|Posted by Gerald Wright on February 16, 2012 at 6:30 AM|
Directed by: Jill Sprecher
Running time: 93 min.
Release date: February 17, 2012
Genre: Drama, Comedy, and Crime Thriller
Distributor: Arts Takes Over releasing
MPAA Rating: R
It is said, "money is the root of all evil", and it holds true in this clever tale reminiscent of, The Sting with a hint of Fargo. Filmmaker Jill Sprecher and also co-writer of this movie along with her screenwriter sister Karen Sprecher who collaborated on their debut independent feature Clockwatchers (1997), once again craft a witty story of greed and deception.
Mickey Prohaska (Greg Kinnear) is a small town insurance agent looking for a way to jump-start his business, reunite with his estranged wife (Lea Thompson) and escape the frigid Wisconson weather. This self-proclaimed master of spin believes that salesmanship is about selling a story - all he needs is a sucker willing to buy it.
Mickey hits pay dirt with a lonely old retired farmer Gorvy Hauer played by the veteran actor Alan Arkin who is sitting a rare violin. While employing a salesman Bob Egan (David Harbour) to sell Gorvy an insurance policy. Mickey decides to takeover the sale because, Gorvy wants to throw out rare violin that he believes is junk and Mickey believes has found something much bigger than an insurance commission. Greg Kinnear brilliantly portrays a man who is both conniving and endearing as attempts to con the old man Gorvy of of his property.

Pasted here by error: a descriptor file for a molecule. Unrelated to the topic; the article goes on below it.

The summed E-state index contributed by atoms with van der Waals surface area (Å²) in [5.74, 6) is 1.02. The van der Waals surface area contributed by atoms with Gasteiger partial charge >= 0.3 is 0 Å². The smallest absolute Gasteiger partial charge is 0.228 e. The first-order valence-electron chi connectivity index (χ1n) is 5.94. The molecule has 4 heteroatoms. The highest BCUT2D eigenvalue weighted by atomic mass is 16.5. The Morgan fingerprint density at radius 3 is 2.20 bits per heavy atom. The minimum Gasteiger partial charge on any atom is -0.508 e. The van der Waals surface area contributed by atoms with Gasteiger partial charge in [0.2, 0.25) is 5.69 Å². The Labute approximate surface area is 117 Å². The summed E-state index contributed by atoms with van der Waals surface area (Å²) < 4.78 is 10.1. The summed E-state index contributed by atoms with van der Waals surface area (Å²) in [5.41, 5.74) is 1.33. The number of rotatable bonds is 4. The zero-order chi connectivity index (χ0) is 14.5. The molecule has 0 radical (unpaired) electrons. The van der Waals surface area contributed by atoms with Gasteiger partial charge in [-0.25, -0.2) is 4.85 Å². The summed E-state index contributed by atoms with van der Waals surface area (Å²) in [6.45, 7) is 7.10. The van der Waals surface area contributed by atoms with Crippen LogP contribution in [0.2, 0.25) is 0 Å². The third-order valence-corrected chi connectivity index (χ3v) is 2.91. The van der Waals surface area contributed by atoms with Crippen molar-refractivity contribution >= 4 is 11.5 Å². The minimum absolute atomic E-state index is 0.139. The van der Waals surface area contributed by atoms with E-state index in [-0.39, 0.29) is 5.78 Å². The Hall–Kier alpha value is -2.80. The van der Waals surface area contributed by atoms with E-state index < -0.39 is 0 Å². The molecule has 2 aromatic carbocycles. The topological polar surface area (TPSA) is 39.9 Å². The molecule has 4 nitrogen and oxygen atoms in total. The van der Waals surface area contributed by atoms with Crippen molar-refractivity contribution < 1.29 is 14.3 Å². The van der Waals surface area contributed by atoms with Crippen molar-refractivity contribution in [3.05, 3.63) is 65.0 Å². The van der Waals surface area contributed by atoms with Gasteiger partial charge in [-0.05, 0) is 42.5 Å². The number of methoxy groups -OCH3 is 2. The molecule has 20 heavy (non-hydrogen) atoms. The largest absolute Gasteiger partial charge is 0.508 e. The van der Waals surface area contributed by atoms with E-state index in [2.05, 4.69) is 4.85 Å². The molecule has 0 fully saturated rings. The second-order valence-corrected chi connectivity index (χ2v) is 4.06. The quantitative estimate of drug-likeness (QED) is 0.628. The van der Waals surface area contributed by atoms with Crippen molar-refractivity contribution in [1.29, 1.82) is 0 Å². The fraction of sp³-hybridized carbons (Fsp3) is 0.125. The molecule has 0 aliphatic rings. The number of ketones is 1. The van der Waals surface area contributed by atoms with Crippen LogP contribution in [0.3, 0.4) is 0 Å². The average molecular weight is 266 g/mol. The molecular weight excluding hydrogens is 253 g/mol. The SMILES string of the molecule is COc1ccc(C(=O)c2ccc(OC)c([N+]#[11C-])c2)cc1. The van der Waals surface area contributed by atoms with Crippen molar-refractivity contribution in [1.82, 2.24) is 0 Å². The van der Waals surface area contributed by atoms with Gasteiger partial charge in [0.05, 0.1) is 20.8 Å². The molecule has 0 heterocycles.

As Mickey believes he is the insurance salesman who thinks he knows all the angles and his con spins out of control, he comes in contact with a nosy unstable locksmith named Randy Kinney (Billy Crudup) with a volantile temper who decides he wants in on the scam. This performance is livey in the sense of Billy Crudup almost on the verge of psychodrama.
Blending dark comedy and delirious Midwestern noir, the tale takes a dramatic journey of ups and downs, deceit and double-crossing. The screwball tension between the characters asre so specific in showcasing the character interaction, which is crucial to the film.
This is a story that is constantly veering off in surprising new directions.
FILM RATING (B)